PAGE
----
Hardship And Persecution Waivers
Options For J-1 Physicians And Other Hardship And Persecution Waivers
One Method for a J-1 Physician to obtain a waiver of the foreign residency requirement is to obtain a “hardship” waiver. Hardship waivers are based on a showing of exceptional hardship, not merely a showing that conditions are more difficult in the individual’s home country. The requisite hardship must not be for the J-1 visa holder, but rather to a U.S. Citizen or Permanent Resident spouse or child of the J-1 visa holder.
Hardship factors may include:
- economic hardships
- political hardships
- religious hardships
- hardships caused by dangerous environment in the home country
- medical hardships
- social hardships
- psychological hardships
- and other hardships
Again, the BCIS must find that the hardship is exceptional not the normal hardship that satisfaction of the two-year requirement would impose on anyone. The strongest cases often involve situations where the U.S. Citizen or Legal Permanent Resident has a medical condition, or an English language disability or psychological vulnerability that would be exacerbated in the J-1 visa holder’s home country. Other strong cases exist where the Department of State lists the home country as dangerous for U.S. Citizens who would travel there.
In processing an application for hardship waiver, the case is submitted directly to the BCIS. After the BCIS makes a preliminary determination of hardship, the case is forwarded to the Waiver Review Branch of the United States Department of State (formerly USIA). In making this determination, the Waiver Review Branch will weigh the hardship to the U.S. Citizen or Permanent Resident against the policy underlying the exchange visitor program. Normally, however, the DOS concurs with BCIS’s determination. After DOS’s concurrence, the BCIS issues the final approval.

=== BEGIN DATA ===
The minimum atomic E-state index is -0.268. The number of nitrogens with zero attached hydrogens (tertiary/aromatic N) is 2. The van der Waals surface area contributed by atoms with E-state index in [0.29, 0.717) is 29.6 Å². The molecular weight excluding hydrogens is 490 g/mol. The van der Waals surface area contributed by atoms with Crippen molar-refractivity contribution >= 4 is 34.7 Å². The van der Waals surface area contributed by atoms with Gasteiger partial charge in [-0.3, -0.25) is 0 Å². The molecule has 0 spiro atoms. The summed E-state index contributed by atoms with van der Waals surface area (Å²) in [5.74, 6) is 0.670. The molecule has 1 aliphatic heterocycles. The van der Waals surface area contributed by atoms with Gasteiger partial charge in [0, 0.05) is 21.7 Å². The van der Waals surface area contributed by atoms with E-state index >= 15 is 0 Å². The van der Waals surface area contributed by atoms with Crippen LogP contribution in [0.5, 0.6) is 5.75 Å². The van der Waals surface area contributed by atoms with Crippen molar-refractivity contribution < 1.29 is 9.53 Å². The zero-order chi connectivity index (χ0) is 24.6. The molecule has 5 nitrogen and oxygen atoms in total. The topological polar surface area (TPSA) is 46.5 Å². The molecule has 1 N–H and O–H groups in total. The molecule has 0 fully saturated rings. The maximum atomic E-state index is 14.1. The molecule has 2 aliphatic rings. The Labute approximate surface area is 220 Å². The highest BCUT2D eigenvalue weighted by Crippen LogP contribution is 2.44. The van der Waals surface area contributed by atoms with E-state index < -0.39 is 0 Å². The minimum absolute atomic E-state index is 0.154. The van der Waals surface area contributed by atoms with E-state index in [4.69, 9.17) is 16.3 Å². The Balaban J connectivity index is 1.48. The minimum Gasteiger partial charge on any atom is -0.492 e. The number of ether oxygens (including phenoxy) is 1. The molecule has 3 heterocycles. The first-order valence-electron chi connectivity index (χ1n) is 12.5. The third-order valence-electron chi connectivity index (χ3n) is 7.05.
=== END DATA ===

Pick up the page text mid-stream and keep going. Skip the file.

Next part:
A persecution waiver may be available to a J-1 if a “well founded fear of persecution” can be established. The fear of persecution must be as a result of the alien’s membership in an established group such as a religious, ethnic, political, or professional group. There is no requirement that the alien have a spouse or child who is a U.S. Citizen or Legal Permanent Resident. In some cases it is appropriate to file simultaneous petitions under both the hardship and persecution categories.
Unlike waivers to work in underserved areas, approval of a hardship or persecution waiver does not require the J-1 visa holder to work in an H-1B for three years. Nor must a recipient of a hardship waiver work in a particular location of the United States. Rather, the waiver recipient may apply directly for permanent residency if there is affirmative basis for such an application. However, the waiver only is waives the two-year home residency requirement. It does not confer permanent residency status nor any type of work authorization. Permanent residency and work authorization must be made in a separate application.
Processing time for waiver applications may be substantial, often taking one year or more.